Reverse the Odds
Reverse The Odds is a fun and unique puzzle adventure game where the further you progress the more you are helping to beat cancer sooner. It is part of a Citizen Science project and has been developed through a partnership between Dr Anne Kiltie of the Department of Oncology, Cancer Research UK and Channel 4.
Play at your own pace, whether you just have a few minutes waiting for the bus, or hours to kill on the train, you can build a wonderful Odd world and help save lives by improving cancer treatments, sooner.
- Over 350 levels
- Meet the Odds. A collection of unique colourful little characters who need your help to return their world to life.
- Revitalise a desolate wasteland into an amazing wonderland
- Easy to learn with increasing challenge and difficulty
- Directly help Cancer Research UK scientists to beat cancer sooner
- Combine your efforts with a worldwide community of players
By examining the patterns within cancer cell slides and identifying aspects such as the number of cells or the colour of cells, you can move up game levels and achieve rewards.
Don't worry about getting your analysis wrong – the same cell slide data will be studied by many other users to ensure accuracy and no single person's diagnosis or treatment is affected by your actions - your analysis underpins research for future treatments.
- Download from the Apple App Store
- Download from Google Play
- Download from Kindle AppStore
- Visit the Reverse The Odds website
Virtually every cell in the tumour contains a protein called MRE11, but some tumours contain more of this protein than others. MRE11 is involved in detecting damage to DNA; the same damage caused by radiotherapy, so being able to tell whether different amounts of MRE11 is important for whether radiotherapy works is the next step in this project.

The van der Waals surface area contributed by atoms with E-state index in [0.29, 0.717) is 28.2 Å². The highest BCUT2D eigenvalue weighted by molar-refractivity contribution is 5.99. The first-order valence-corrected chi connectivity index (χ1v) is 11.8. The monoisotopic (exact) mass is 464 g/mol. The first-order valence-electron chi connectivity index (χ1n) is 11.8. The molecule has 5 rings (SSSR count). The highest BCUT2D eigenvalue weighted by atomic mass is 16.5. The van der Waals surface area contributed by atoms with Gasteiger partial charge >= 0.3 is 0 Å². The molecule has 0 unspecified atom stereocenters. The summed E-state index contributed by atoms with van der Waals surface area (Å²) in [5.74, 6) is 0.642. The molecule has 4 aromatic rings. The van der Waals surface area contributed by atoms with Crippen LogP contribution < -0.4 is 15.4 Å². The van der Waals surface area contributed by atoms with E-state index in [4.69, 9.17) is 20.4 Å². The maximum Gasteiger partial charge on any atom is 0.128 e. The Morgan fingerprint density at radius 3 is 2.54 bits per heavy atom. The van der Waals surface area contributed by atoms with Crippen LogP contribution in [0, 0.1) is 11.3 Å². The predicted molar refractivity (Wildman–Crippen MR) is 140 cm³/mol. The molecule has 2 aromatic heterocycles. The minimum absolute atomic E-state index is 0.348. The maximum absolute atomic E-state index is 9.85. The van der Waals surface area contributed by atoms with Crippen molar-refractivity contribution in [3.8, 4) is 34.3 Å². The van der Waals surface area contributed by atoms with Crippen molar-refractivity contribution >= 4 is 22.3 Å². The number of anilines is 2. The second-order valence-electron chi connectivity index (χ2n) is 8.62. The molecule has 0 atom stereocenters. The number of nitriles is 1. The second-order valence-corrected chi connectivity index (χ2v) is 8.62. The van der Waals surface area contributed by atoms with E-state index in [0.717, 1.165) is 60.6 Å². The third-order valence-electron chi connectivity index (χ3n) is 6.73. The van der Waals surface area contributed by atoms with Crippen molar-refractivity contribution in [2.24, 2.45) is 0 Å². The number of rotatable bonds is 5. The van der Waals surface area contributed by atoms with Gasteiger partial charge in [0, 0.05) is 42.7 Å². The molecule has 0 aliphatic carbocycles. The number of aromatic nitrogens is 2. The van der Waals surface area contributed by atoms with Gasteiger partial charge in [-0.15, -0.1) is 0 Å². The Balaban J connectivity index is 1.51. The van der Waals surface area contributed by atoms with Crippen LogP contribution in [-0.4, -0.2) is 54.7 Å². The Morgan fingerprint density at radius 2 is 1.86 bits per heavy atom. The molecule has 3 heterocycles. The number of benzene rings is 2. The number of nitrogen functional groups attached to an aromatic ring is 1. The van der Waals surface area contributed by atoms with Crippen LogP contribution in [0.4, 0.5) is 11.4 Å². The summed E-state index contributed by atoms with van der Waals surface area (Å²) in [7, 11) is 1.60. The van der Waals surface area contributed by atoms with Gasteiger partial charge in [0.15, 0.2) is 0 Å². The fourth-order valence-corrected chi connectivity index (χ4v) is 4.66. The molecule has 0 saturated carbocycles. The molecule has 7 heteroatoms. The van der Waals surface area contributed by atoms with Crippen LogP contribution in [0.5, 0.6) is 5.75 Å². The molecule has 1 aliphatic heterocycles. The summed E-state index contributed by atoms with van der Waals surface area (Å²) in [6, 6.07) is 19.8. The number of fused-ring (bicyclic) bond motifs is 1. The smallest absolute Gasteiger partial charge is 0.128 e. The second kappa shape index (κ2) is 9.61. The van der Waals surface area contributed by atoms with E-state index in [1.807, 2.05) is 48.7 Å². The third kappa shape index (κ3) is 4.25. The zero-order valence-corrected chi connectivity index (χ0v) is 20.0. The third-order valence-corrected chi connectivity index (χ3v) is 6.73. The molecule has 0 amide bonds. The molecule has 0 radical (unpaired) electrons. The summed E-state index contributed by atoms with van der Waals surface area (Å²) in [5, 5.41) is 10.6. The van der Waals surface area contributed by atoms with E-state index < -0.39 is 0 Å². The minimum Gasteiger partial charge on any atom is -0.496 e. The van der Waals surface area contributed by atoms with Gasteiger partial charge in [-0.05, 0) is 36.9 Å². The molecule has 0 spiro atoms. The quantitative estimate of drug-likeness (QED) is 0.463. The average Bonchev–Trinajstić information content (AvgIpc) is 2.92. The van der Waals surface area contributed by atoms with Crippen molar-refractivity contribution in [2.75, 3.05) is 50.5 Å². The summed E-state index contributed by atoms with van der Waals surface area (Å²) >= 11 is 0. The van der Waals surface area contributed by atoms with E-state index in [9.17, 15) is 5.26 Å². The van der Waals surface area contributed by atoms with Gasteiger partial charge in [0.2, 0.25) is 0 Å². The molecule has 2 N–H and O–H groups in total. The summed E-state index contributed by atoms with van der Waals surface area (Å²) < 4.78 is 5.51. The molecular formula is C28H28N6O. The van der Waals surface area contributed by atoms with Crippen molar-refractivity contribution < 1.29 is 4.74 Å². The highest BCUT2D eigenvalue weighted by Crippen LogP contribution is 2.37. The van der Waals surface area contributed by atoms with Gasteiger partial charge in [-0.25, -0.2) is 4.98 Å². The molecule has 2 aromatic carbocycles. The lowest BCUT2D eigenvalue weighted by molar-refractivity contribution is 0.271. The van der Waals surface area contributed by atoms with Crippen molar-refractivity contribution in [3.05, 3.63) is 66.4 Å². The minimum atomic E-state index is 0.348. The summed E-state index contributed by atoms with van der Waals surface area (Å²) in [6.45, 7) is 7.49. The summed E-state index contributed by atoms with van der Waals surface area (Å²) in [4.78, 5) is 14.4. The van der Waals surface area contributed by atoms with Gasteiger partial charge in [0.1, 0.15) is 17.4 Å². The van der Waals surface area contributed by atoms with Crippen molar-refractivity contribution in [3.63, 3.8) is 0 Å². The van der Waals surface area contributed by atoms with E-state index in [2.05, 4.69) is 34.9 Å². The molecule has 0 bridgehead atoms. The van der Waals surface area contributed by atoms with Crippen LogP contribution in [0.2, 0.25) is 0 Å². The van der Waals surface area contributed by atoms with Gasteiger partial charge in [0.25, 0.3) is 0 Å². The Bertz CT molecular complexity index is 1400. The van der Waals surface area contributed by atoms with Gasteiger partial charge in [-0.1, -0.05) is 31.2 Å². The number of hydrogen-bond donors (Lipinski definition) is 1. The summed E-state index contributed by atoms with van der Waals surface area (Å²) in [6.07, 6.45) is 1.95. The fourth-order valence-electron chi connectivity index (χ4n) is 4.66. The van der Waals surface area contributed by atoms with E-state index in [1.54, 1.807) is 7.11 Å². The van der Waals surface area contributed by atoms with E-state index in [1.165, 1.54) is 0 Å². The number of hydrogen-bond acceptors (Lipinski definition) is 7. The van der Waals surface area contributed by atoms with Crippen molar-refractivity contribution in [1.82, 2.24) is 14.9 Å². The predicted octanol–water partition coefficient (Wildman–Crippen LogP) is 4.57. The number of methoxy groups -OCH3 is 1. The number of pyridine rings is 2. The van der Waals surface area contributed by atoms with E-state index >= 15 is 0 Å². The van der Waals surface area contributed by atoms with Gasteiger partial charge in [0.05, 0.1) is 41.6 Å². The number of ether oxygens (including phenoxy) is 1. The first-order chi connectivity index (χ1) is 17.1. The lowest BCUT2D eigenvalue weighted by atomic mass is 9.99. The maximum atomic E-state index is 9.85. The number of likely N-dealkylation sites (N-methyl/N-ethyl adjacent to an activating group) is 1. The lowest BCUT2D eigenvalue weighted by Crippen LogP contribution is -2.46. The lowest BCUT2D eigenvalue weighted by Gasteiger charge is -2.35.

Anne and her group have developed a simple way of detecting the amount of this protein that each cell contains. We could, therefore, test a patient and tell them something about their tumour and how well radiotherapy would work, although we can’t do this until we’re sure that this will be reliable information.
To make sure their idea works, Anne and her group must test and analyse hundreds of patients’ tumours. This is where they need your help. Anne has teamed up with Channel 4 and Cancer Research UK to develop a simple game that allows everyone to help analyse the results of their test for MRE11 and other proteins that might also be important.
By playing the game on the bus or in your coffee break, you can help lend a hand to cancer research. Every person who plays adds to the analysis and speeds up the process of bringing this technology to the clinic where it can benefit cancer patients.